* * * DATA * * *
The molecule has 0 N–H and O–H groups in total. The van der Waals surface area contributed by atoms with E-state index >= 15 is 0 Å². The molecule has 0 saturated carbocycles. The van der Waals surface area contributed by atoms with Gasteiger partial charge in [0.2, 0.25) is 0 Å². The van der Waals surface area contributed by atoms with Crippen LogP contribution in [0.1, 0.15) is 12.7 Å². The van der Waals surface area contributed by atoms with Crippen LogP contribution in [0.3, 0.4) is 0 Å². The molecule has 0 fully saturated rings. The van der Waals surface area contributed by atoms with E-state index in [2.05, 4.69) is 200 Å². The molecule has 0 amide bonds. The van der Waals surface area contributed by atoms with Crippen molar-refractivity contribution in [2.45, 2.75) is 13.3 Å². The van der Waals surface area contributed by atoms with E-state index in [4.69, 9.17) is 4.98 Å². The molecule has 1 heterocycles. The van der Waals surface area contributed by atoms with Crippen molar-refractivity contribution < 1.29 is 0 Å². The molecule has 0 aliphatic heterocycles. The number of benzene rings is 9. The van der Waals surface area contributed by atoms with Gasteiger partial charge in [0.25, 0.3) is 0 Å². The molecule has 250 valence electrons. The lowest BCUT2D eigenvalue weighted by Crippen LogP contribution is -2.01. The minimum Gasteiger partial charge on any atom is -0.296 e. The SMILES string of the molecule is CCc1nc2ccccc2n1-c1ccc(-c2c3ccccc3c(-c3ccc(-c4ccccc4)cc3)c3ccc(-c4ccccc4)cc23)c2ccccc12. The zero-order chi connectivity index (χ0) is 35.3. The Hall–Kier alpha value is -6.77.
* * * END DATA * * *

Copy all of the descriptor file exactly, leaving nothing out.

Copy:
The molecule has 0 N–H and O–H groups in total. The van der Waals surface area contributed by atoms with E-state index >= 15 is 0 Å². The molecule has 0 saturated carbocycles. The van der Waals surface area contributed by atoms with Gasteiger partial charge in [0.2, 0.25) is 0 Å². The van der Waals surface area contributed by atoms with Crippen LogP contribution in [0.1, 0.15) is 12.7 Å². The van der Waals surface area contributed by atoms with Crippen LogP contribution in [0.3, 0.4) is 0 Å². The molecule has 0 fully saturated rings. The van der Waals surface area contributed by atoms with E-state index in [2.05, 4.69) is 200 Å². The molecule has 0 amide bonds. The van der Waals surface area contributed by atoms with Crippen molar-refractivity contribution in [2.45, 2.75) is 13.3 Å². The van der Waals surface area contributed by atoms with E-state index in [4.69, 9.17) is 4.98 Å². The molecule has 1 heterocycles. The van der Waals surface area contributed by atoms with Crippen molar-refractivity contribution < 1.29 is 0 Å². The molecule has 0 aliphatic heterocycles. The number of benzene rings is 9. The van der Waals surface area contributed by atoms with Gasteiger partial charge in [0.25, 0.3) is 0 Å². The molecule has 250 valence electrons. The lowest BCUT2D eigenvalue weighted by Crippen LogP contribution is -2.01. The minimum Gasteiger partial charge on any atom is -0.296 e. The SMILES string of the molecule is CCc1nc2ccccc2n1-c1ccc(-c2c3ccccc3c(-c3ccc(-c4ccccc4)cc3)c3ccc(-c4ccccc4)cc23)c2ccccc12. The zero-order chi connectivity index (χ0) is 35.3. The Hall–Kier alpha value is -6.77.